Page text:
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Media Authority Update on Advertising Labeling for Online Media - First Recommendations on Labeling for Audio-only Content

After about two and a half years, the state media authorities have published an update to their guidelines on labeling of advertising on social media offers.

Similar to the preceding version of the guidelines, the new guide is structured as a labeling matrix with subdivisions according to the type of content and scenarios as well as the media offerings. A new feature is the subdivision of media offerings into video, audio and predominantly static offerings (text/image). This makes sense, since different labeling requirements apply to video and audio offerings than to image/text offerings. In addition, the inclusion of audio offerings in the guidelines for the first time takes into account the increasing popularity and importance of podcasts.

The following is an overview of the most important findings and changes:

  • The mention or presentation of products, services, brands, companies, regions, events, travel, etc. on the basis of a cooperation must always be identified as advertising, regardless of whether a consideration was provided in return.
  • As in the previous version of the guidelines, the state media authorities advise that advertising on static offerings (image/text) should be clearly labelled using the established terms "Anzeige" or "Werbung" in German language at the beginning of the respective posts. In the case of podcasts, the advertising is to be labelled by an acoustic hint or jingle. The continuation of the editorial part of the podcast is also to be made clear, if necessary, by an announcement or the jingle, insofar as this is not already clear from the transition itself. In the case of video content, the state media authorities advise the display of the word "Werbung" or a corresponding statement announcing the advertisement.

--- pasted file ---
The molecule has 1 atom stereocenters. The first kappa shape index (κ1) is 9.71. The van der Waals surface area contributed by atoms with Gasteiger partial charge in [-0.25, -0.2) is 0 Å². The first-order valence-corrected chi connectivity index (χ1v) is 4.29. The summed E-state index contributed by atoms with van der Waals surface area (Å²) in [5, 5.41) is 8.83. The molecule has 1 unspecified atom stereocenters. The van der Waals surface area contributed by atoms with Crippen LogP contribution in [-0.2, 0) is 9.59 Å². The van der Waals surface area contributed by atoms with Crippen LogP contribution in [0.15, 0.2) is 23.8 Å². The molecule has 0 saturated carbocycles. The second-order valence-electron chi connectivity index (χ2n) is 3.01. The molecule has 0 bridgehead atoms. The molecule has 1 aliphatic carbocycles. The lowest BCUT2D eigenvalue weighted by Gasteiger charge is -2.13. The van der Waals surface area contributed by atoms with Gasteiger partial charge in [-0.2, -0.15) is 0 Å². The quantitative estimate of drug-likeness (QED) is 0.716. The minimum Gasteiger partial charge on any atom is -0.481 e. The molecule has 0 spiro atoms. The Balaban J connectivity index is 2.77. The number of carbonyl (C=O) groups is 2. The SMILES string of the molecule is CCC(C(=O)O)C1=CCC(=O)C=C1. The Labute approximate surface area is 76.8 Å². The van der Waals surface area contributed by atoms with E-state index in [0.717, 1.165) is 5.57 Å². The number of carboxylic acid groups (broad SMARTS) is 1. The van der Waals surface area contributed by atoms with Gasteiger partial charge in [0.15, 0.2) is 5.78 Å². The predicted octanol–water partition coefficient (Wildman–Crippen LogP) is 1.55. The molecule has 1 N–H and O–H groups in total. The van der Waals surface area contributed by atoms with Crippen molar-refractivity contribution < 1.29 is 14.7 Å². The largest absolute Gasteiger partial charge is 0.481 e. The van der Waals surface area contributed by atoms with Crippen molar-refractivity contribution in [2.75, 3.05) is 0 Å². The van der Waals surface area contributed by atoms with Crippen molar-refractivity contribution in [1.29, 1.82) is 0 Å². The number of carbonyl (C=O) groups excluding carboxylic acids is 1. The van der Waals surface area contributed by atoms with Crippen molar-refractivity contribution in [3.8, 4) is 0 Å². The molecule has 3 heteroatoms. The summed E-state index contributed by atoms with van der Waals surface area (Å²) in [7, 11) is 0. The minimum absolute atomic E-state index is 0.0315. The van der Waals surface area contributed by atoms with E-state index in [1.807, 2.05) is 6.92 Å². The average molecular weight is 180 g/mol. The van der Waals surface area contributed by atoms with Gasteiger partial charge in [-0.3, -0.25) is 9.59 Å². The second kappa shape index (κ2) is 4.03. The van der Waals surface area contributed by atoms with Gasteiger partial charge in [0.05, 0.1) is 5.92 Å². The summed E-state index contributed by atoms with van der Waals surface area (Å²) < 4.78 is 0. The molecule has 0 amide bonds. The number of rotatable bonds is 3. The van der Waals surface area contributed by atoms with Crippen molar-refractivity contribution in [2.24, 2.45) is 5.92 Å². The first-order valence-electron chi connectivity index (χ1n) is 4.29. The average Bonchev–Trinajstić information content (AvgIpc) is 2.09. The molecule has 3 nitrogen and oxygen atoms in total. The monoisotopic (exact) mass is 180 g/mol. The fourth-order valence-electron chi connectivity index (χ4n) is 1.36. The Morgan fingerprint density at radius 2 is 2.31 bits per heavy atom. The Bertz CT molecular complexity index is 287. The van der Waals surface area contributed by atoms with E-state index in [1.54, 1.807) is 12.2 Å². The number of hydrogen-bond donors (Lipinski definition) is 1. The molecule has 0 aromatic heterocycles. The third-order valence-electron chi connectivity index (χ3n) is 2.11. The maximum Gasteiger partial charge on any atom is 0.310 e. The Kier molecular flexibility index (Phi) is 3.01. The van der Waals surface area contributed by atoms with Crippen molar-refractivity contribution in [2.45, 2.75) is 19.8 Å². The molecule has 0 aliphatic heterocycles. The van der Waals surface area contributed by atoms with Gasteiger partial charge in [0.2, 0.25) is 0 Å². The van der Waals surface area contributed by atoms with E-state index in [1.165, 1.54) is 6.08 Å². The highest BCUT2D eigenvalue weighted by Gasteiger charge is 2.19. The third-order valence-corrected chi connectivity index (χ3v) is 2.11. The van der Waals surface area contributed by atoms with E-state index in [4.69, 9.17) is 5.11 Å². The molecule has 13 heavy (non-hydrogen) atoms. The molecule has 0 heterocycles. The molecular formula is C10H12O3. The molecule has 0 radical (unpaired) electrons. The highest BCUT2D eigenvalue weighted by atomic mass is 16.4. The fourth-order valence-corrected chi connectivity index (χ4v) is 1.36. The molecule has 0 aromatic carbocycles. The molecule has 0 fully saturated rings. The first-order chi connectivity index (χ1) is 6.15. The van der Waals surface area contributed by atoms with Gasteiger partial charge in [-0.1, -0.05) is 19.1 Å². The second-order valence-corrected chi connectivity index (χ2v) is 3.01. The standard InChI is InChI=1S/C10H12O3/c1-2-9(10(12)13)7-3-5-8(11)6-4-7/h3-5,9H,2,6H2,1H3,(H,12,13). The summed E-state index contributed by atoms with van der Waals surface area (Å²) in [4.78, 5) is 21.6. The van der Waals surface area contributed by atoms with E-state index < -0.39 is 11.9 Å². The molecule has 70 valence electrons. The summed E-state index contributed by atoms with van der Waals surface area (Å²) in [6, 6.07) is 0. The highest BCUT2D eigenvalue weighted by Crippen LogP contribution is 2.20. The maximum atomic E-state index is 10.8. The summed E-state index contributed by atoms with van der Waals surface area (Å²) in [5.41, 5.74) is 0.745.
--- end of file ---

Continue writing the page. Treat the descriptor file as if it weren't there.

• Insofar as posts about products, services, brands, companies, regions, events, travel, etc. are published on the basis of the user's own motivation without any commercial incentive from third parties, they are generally not intended to be advertising and do not need to be labelled as such. In this context, however, the guide explicitly points to recent case law in which "tagging" of personally purchased products was assumed to be a commercial act requiring labeling if the accounts in question are also used commercially.
  • The so-called "sponsoring" of content is new to the guidelines. This means (financial) support from a sponsor. According to the recommendation of the media authorities, this should be indicated at the beginning of the program; an additional indication is possible before and after commercial breaks and at the end of the program. However, the reference must not contain any appeals to buy the sponsor’s product.
  • In the opinion of the media authorities, advertising links and discount codes must always be labelled as advertising. Affiliate links should also be identified with an asterisk and provided with a corresponding explanation for such affiliate models.

The media authorities' new guidelines take into account the trends and developments in online media, especially the rapidly increasing importance of audio content on audio-only platforms such as Clubhouse and in podcasts. In this respect, influencers and advertising companies alike receive important pointers for the correct labeling of advertising content in online media. However, it should be noted that the guidelines are only recommendations of the state media authorities, which are neither binding for the courts nor can they replace a legal review in individual cases. Please do not hesitate to contact us if you have any questions regarding the labeling of advertising and the integration of advertising in editorial content.


Maximilian König

Maximilian König


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Corinna Schneiderbauer

Corinna Schneiderbauer


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